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'Caring for your wife and child is not a crime' Surrey MP defends Dominic Cummings

4 minute read
'Caring for your wife and child is not a crime' Surrey MP defends Dominic Cummings

Published by Grace Mcgachy at 4:59pm 26th May 2020.

A Surrey MP has defended Dominic Cummings for his 260 mile trip from London to Durham during lockdown. 

Mr Cummings says it was so he could access childcare for his four-year-old son if he and his wife were taken ill. 

Surrey Heath's Michel Gove also said Mr Cummings was "wise" to make the trip with his wife and child from Durham to Barnard Castle as he wanted to "make sure he was comfortable behind the wheel" before driving back to London.

Mr Gove has admitted Mr Cummings should have shared details of his actions sooner. 

Explaining his visit to Barnard Castle the day before he drove back to London, Mr Cummings said:

"My wife was very worried, particularly as my eyesight seemed to have been affected by the disease.

"She did not want to risk a nearly 300-mile drive with our child given how ill I had been.

"We agreed that we should go for a short drive to see if I could drive safely, we drove for roughly half an hour and ended up on the outskirts of Barnard Castle town.

"We did not visit the castle, we did not walk around the town.

"We parked by a river.

"My wife and I discussed the situation, we agreed that I could drive safely, we should turn around and go home."

In a series of Tweets, Mr Gove defended the Prime Minister's top adviser: 

"Caring for your wife and child is not a crime.

"It’s clear now that allegations were made which were untrue and Dominic Cummings acted legally and reasonably.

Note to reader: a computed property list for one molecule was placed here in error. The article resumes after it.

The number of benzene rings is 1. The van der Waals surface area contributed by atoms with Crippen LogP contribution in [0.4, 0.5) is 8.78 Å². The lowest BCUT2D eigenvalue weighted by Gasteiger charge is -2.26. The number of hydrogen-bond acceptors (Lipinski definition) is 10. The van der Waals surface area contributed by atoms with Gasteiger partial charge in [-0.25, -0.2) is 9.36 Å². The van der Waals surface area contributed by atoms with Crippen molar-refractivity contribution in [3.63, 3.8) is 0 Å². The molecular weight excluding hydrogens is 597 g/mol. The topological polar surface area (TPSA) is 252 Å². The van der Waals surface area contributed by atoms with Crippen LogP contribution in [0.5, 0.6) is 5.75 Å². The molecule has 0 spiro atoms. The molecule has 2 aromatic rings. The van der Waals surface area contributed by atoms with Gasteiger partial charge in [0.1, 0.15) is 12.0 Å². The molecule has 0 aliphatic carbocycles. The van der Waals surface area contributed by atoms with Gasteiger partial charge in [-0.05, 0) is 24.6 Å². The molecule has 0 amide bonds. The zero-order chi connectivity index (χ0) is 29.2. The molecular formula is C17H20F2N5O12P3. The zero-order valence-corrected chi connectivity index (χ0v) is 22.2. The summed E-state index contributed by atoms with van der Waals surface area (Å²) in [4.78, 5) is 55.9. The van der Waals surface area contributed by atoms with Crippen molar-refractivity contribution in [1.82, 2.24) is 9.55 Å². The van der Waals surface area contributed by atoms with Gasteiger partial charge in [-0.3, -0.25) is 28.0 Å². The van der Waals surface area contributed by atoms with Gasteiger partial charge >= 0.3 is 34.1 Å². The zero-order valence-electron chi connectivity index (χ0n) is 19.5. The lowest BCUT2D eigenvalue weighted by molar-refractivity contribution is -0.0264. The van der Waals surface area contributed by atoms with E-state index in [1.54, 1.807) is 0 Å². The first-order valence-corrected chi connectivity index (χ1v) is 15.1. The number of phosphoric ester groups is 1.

"Let’s concentrate on the work necessary to deal with the consequences of COVID 19." 

What are the rules surrounding driving and eyesight? 

The Government website states:

  • You must be able to read (with glasses or contact lenses, if necessary) a car number plate made after 1 September 2001 from 20 metres.

Surrey Police have advised drivers not to get behind the wheel if they feel their eyesight is impaired, Spelthorne officers posted on Facebook: 

"A driver’s vision is very important.

"If you have any concerns about your eyesight don’t drive until you’ve sought the advice of a qualified optician."

Eagle Radio spoke to Lateef Iqbal, director of Specsavers in Camberley and Farnham about whether coronavirus can affect people's vision: 

"We've been following medical advice very carefully on this. 

"The information as it stands in simple terms is- people can get red eyes, saw eyes, itchy eyes with coronavirus. 

"But it's almost the end stage, what people don't get is symptoms in their eyes which then lead on to coronavirus symptoms. 

"If you're run down from anything, whether it's the virus or illness, people do sometimes struggle with their eyes a bit."

"If you're eyesghts not up for it don't get in the car. 

"Everyone knows the rules have been slightly relaxed around things like MOTs 

"Everyone's got to be respsonsible, just be careful out there." 

Lateef says if you are concerned about your eyesight you should consult your GP or optician. 

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